July 28, 2014
Smoking tied to increased risk of common type of breast cancer
Young women who smoke may have an increased risk of a common type of breast cancer, according to a new study.
Researchers found that women between 20 and 44 years old who had smoked a pack of cigarettes per day for at least 10 years were 60 percent more likely than those who smoked less to develop so-called estrogen receptor-positive breast cancer.
Smokers were not more likely to develop a less common form of breast cancer known as triple-negative breast cancer, which tends to be more aggressive.
"I think that there is growing evidence that breast cancer is another health hazard associated with smoking," Dr. Christopher Li told media.
Li is the study's senior author from the Fred Hutchinson Cancer Research Center in Seattle.
Previous research has found links between smoking and breast cancer, Li and his colleagues note in the journal Cancer. The studies looking at breast cancer among younger women have produced conflicting results, however.
They also say there are still questions about whether smoking is linked to an increased risk of some types of breast cancer but not others.
"I think there is a growing appreciation that breast cancer is not just one disease and there are many different subtypes," Li said. "In this study, we were able to look at the different molecular subtypes and how smoking affects them."
He and his team analyzed data from young women in the Greater Seattle area who were diagnosed with breast cancer between 2004 and 2010.
Of those women, 778 were diagnosed with the more common estrogen receptor-positive type and 182 had the less common but more aggressive triple-negative type.
The researchers also included information from 938 cancer-free women for comparison.
According to the National Cancer Institute, about one in every eight American women will eventually develop breast cancer - but the risk is lower at younger ages. Only about one in every 227 30-year-old women - or less than half a percent of them - will develop breast cancer before the age of 40, for example.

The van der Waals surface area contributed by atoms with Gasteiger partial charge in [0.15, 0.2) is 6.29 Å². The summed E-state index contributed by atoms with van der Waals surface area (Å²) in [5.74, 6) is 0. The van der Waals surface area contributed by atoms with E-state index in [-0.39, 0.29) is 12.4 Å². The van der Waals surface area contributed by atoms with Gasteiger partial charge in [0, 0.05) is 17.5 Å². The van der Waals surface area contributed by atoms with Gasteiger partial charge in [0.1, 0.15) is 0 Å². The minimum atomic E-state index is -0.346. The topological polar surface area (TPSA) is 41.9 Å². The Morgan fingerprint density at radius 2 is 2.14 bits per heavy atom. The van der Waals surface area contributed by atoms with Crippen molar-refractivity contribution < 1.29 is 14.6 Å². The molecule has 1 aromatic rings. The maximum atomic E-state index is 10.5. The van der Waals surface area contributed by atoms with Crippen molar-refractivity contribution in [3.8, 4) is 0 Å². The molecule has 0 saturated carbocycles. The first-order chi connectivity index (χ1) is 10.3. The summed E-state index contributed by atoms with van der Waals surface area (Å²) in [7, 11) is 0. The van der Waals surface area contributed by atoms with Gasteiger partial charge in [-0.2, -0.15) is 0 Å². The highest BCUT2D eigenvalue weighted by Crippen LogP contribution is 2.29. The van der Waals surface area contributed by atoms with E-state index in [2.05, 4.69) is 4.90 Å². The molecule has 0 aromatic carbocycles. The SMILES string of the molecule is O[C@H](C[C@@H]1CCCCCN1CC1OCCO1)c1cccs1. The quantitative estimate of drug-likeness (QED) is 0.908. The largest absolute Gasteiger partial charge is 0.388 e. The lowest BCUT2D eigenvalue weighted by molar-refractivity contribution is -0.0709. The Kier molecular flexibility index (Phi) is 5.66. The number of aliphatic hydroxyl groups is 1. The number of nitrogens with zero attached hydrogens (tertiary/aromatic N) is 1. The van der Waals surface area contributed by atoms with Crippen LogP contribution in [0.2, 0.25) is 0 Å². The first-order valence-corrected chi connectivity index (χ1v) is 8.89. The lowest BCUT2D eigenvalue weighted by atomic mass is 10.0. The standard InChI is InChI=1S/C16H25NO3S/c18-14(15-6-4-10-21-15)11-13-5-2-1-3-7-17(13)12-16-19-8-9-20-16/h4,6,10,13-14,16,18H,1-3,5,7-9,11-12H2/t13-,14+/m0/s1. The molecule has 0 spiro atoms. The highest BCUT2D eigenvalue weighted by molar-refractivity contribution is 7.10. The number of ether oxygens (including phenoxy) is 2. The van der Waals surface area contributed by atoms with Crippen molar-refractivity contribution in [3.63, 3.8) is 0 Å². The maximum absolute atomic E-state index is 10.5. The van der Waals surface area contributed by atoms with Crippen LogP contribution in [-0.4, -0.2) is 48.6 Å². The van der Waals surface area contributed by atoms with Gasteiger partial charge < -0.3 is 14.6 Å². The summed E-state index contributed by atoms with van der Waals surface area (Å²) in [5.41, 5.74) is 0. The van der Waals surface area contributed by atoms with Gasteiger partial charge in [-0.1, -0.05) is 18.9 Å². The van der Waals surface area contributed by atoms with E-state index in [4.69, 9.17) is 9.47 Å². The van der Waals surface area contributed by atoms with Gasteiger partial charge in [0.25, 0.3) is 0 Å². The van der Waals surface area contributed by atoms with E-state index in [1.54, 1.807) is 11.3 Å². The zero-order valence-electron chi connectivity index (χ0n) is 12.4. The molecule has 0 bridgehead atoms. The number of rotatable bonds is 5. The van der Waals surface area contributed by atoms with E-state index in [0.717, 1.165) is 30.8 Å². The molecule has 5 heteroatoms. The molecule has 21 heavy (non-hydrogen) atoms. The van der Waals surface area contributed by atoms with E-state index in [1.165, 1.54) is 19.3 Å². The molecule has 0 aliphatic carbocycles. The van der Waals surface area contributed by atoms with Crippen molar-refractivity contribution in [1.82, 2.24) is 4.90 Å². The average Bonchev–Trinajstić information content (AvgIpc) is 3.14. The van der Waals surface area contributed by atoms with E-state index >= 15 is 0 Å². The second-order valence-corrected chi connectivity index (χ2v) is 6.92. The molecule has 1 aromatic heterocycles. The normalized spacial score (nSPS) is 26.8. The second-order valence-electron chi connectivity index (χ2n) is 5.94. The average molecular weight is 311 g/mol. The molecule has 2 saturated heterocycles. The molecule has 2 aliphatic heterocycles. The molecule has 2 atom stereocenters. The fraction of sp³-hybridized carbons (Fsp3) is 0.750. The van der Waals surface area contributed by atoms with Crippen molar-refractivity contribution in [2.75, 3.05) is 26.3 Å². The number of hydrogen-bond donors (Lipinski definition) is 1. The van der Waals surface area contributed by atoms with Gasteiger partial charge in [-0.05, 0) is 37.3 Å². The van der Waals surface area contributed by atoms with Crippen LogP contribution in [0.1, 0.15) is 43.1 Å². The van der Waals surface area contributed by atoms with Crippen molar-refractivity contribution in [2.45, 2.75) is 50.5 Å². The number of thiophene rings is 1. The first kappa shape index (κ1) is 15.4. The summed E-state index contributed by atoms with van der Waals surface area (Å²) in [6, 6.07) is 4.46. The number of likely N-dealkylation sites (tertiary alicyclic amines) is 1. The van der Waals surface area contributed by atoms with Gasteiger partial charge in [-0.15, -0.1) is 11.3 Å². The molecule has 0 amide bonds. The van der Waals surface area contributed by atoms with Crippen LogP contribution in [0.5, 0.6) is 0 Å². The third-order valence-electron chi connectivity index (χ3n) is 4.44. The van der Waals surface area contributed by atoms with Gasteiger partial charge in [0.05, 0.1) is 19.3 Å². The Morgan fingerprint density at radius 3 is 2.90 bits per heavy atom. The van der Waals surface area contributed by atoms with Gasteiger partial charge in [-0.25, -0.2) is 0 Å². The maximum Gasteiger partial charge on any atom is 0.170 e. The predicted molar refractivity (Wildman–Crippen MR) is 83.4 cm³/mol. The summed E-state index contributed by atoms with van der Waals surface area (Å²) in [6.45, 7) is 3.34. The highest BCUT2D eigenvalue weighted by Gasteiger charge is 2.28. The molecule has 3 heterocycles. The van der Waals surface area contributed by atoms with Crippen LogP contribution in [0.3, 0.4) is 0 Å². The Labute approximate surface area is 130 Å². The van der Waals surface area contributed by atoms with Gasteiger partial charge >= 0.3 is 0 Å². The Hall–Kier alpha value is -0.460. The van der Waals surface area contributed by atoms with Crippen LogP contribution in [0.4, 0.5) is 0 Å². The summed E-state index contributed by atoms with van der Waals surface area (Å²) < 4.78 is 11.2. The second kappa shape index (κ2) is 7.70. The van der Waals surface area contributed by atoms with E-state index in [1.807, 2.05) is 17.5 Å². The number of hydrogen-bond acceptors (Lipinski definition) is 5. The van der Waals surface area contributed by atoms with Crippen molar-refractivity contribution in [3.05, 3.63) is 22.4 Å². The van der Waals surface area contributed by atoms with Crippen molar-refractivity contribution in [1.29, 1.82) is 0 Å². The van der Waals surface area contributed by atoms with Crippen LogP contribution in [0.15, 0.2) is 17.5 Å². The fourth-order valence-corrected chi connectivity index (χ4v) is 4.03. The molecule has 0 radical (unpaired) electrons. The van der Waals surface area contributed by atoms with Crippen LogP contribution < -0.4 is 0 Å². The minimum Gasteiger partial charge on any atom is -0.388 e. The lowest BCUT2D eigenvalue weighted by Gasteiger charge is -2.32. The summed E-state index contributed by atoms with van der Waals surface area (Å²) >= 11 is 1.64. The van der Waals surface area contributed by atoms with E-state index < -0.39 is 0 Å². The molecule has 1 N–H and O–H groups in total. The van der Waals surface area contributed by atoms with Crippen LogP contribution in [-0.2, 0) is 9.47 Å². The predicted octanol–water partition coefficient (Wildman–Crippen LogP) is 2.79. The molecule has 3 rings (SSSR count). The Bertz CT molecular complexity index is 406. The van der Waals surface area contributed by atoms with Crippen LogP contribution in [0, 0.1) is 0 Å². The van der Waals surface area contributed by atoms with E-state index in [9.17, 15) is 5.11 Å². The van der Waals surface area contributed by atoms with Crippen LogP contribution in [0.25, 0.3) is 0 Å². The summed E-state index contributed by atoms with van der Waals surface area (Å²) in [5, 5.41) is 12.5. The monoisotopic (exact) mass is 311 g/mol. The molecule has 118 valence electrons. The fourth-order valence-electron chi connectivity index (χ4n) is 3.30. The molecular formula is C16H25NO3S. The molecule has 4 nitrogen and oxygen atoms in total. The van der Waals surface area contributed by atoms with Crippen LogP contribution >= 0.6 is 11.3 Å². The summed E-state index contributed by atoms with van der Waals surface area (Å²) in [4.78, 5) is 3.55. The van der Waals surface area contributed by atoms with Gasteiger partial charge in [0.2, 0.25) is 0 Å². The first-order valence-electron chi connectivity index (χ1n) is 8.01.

In this study, young women who had ever smoked were about 30 percent more likely to develop any type of breast cancer, compared to women who had never smoked.
When the researchers looked at each type of breast cancer separately, there was no link between smoking and triple-negative breast cancer.
But women who were recent or current smokers and had smoked for at least 15 years were about 50 percent more likely to have estrogen receptor-positive breast cancer, compared to women who had smoked for fewer years.
And those women who reported smoking at least one pack a day for 10 years were 60 percent more likely to have that type of cancer, compared to lighter smokers.
It could be that some of the substances found in cigarettes act like estrogens, which would promote estrogen receptor-positive breast cancer, the researchers write.
"There are so many different chemicals in cigarette smoke that can have so many kinds of effects," Li said.
Geoffrey Kabat cautioned that some of the effects found in the new study are small and not clear-cut.
Kabat was not involved with the study, but has researched the effects of smoking on breast cancer risk. He is also an epidemiologist at the Albert Einstein College of Medicine of Yeshiva University in Bronx, New York.
He said the findings of previous studies are not "very consistent."
"We know smoking is bad for you and the earlier you smoke and the more often you smoke the worse off you're going to be in terms of many outcomes, but the role of smoking in breast cancer is not clear," Kabat said. "There may be something going on and it may be a modest effect in some subgroups."